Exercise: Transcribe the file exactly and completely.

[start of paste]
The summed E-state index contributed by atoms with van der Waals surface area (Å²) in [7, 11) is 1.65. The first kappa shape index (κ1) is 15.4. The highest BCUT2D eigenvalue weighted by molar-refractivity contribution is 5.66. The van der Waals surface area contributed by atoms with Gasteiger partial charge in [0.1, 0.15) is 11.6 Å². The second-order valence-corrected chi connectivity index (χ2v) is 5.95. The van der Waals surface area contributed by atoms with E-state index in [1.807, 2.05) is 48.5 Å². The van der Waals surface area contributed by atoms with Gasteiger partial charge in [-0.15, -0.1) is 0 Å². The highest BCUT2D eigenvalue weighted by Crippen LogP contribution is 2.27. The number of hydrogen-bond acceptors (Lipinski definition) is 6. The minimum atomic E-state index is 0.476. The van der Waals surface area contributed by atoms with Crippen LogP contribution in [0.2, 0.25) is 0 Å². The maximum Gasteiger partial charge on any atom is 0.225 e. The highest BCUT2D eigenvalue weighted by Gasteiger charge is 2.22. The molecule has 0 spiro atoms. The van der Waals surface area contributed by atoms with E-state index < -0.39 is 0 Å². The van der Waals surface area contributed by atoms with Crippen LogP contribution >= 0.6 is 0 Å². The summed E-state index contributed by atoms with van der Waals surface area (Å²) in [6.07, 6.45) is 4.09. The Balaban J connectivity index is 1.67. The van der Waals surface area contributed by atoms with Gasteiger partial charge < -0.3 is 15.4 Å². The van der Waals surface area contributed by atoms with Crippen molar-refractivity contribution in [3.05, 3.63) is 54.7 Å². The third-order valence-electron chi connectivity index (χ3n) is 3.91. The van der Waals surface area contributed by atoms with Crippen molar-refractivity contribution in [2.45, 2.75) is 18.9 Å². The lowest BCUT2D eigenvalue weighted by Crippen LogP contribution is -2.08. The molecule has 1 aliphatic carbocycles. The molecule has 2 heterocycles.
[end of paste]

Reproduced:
The summed E-state index contributed by atoms with van der Waals surface area (Å²) in [7, 11) is 1.65. The first kappa shape index (κ1) is 15.4. The highest BCUT2D eigenvalue weighted by molar-refractivity contribution is 5.66. The van der Waals surface area contributed by atoms with Gasteiger partial charge in [0.1, 0.15) is 11.6 Å². The second-order valence-corrected chi connectivity index (χ2v) is 5.95. The van der Waals surface area contributed by atoms with E-state index in [1.807, 2.05) is 48.5 Å². The van der Waals surface area contributed by atoms with Gasteiger partial charge in [-0.15, -0.1) is 0 Å². The highest BCUT2D eigenvalue weighted by Crippen LogP contribution is 2.27. The number of hydrogen-bond acceptors (Lipinski definition) is 6. The minimum atomic E-state index is 0.476. The van der Waals surface area contributed by atoms with Crippen LogP contribution in [0.2, 0.25) is 0 Å². The maximum Gasteiger partial charge on any atom is 0.225 e. The highest BCUT2D eigenvalue weighted by Gasteiger charge is 2.22. The molecule has 0 spiro atoms. The van der Waals surface area contributed by atoms with E-state index < -0.39 is 0 Å². The van der Waals surface area contributed by atoms with Crippen LogP contribution >= 0.6 is 0 Å². The summed E-state index contributed by atoms with van der Waals surface area (Å²) in [6.07, 6.45) is 4.09. The Balaban J connectivity index is 1.67. The van der Waals surface area contributed by atoms with Gasteiger partial charge < -0.3 is 15.4 Å². The van der Waals surface area contributed by atoms with Crippen molar-refractivity contribution in [3.05, 3.63) is 54.7 Å². The third-order valence-electron chi connectivity index (χ3n) is 3.91. The van der Waals surface area contributed by atoms with Crippen molar-refractivity contribution in [2.45, 2.75) is 18.9 Å². The lowest BCUT2D eigenvalue weighted by Crippen LogP contribution is -2.08. The molecule has 1 aliphatic carbocycles. The molecule has 2 heterocycles.